• Includes a “Raise Your Hand” feature for participants joining online, which could be used to facilitate public comment
    • Chat function
  • Plans range from free to $26.95

Zoom

  • Provides video streams or teleconferences for up to 500 participants
  • Features
    • Participants can join through a desktop browser, mobile app, or by dialing in to a telephone number
    • Selective muting of participants
    • Recording ability
    • Chat function
  • Plans range from free to $20 per month

Meet by Google

  • Meet provides for a livestreamed video or audio feed for up to 250 participants
  • Features
    • Participants can join through a desktop browser, a mobile app, or by dialing into a telephone number
    • Selective muting of participants
    • Chat function
  • Google’s G Suite, which includes Meet teleconference and livestream service, has plans ranging from $6 to $25 per month

YouTube or Facebook livestream

  • YouTube and Facebook provide the ability to livestream video or audio feeds
  • Members of the public can watch the streamed meeting through a desktop browser or mobile app
  • Members of the public can participate using the comment or chat functions
  • These tools are free, though they are more suited for video than for an audio feed and require the use of a webcam

Local governments are already using tools like these to hold publicly accessible meetings during this crisis. Let us know what’s working for your agency.

 

 

The Legislature should follow Georgia’s Open Records Act

 By Richard T. Griffiths

Since the beginning of the Georgia Open Records Act, the Legislature has exempted itself from the state’s Sunshine Laws. Two identical bills, submitted by Gov. Brian Kemp’s floor leaders in the House and Senate, would fix that.

If passed, Senate Bill 503 and House Bill 1159 would amend the Official Code of Georgia to require “the General Assembly, including its individual members, committee, commissions, and offices…” to comply with the state Open Records Act.

With the Legislature on hiatus and lawmakers in self-quarantine because of the COVID-19 coronavirus, no action is imminent. Meanwhile, some political watchers are questioning the true intent of the legislation. Is it just political gamesmanship? Worse, is it an attempt by lawmakers to get their open records exemption on the record?

Richard T. Griffiths, GFAF president emeritus

At the moment, the state’s strongest legal rationale for why the General Assembly is exempt from the Open Records Act — as a recent court case demonstrated — is that the Legislature is not explicitly mentioned in the Act. The state argues that through that omission, legislators effectively exempted themselves from the law they created. If SB 503 and HB 1159 fail, would that bolster the case that the Open Records Act shouldn’t apply to the Legislature? Could lawmakers say that they considered including the General Assembly in the state’s Sunshine Laws, but then decided against it?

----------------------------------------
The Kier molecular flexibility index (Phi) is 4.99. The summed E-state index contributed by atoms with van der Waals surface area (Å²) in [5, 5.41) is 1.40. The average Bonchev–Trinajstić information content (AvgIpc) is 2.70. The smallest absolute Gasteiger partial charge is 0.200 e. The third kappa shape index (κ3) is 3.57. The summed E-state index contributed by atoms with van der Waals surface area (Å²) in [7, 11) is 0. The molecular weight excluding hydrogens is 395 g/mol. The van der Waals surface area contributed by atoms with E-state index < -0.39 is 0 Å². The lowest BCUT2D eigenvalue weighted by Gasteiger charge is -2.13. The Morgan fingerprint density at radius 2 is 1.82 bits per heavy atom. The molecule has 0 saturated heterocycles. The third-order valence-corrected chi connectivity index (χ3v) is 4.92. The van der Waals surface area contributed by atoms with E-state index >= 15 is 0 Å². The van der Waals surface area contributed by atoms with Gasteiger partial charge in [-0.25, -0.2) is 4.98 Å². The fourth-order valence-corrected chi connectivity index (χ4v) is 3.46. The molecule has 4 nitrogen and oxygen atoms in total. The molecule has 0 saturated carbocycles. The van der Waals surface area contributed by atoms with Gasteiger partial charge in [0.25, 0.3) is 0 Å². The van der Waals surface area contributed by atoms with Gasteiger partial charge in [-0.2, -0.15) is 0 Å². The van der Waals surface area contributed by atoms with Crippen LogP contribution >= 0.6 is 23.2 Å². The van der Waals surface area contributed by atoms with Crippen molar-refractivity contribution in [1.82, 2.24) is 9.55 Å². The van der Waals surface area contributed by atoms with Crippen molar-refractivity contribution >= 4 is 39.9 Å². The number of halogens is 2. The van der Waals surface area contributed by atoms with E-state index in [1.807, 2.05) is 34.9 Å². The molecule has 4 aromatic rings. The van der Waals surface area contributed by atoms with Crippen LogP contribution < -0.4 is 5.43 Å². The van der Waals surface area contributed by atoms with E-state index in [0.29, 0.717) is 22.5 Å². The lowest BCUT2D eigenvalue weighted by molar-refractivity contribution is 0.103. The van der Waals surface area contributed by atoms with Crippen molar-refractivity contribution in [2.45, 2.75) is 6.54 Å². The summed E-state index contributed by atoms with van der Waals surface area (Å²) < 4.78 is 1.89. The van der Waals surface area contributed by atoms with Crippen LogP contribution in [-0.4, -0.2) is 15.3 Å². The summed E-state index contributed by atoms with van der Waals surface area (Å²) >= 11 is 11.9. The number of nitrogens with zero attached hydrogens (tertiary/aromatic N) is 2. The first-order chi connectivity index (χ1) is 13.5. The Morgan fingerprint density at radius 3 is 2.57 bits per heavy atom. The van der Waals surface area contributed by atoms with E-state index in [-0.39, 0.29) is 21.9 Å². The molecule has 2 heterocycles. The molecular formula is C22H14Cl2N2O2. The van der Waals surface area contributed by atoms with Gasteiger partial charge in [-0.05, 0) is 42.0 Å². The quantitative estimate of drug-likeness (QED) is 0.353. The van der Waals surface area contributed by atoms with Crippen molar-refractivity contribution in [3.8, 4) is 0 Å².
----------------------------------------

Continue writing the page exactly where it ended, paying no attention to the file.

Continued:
These are skeptical views of how business gets done at the statehouse. But we at the Georgia First Amendment Foundation have a more optimistic perspective. We think the very existence of these transparency proposals is welcome news for Georgians who want more openness in our state government.

Clear power, opaque processes

The General Assembly has an operating budget of about $45 million a year, and it helps decide what happens to a $27.4 billion budget in taxpayer dollars. Lawmakers set tax policy and make laws regulating life for all Georgians, including professional standards for occupations. But the Legislature isn’t required to be transparent about its documented processes, procedures or precisely how the money set aside for legislative business is allocated.

Much of what the Legislature does happens in the open, but that’s largely at the discretion of lawmakers. The rules that govern transparency in each chamber and committee are just that, rules, not laws. And arcane chamber rules are often hard for the layman to track down. That’s led to tension with journalists, advocacy groups and the public when legislators hold back on showing exactly how the sausage gets made.

Legislators make the case that they shouldn’t have to hand over sensitive emails and letters they get from constituents back home. They point out that House and Senate leaders effectively honor open records requests on such matters as expense accounts.

But the reality is that the Legislature’s open records exemption allows state senators and representatives to hide contacts with special interests and lobbyists, as well as bad behavior. Efforts by journalists to understand the extent of sexual harassment settlements involving senators, for example, were thwarted, even as the Senate made changes to its policy on sexual harassment and reviewed the case of an accused senator in secret.

The public has a right to know

The foundation applauds the governor and his floor leaders for proposing legislation that would make the Open Records Act apply to the General Assembly. When lawmakers return to the statehouse, the governor and his floor leaders need to twist some arms to get these bills turned into law. And citizens should take action, too. Email and call your legislators to remind them that the General Assembly’s business is the public’s business.

If the coronavirus crisis teaches us anything, it is that knowledge is power. And the people have the right to know what their elected representatives are doing. The public deserves to be informed about everything that is happening under the Gold Dome, not just what our elected officials decide we should know.

Richard T. Griffiths is president emeritus of the Georgia First Amendment Foundation.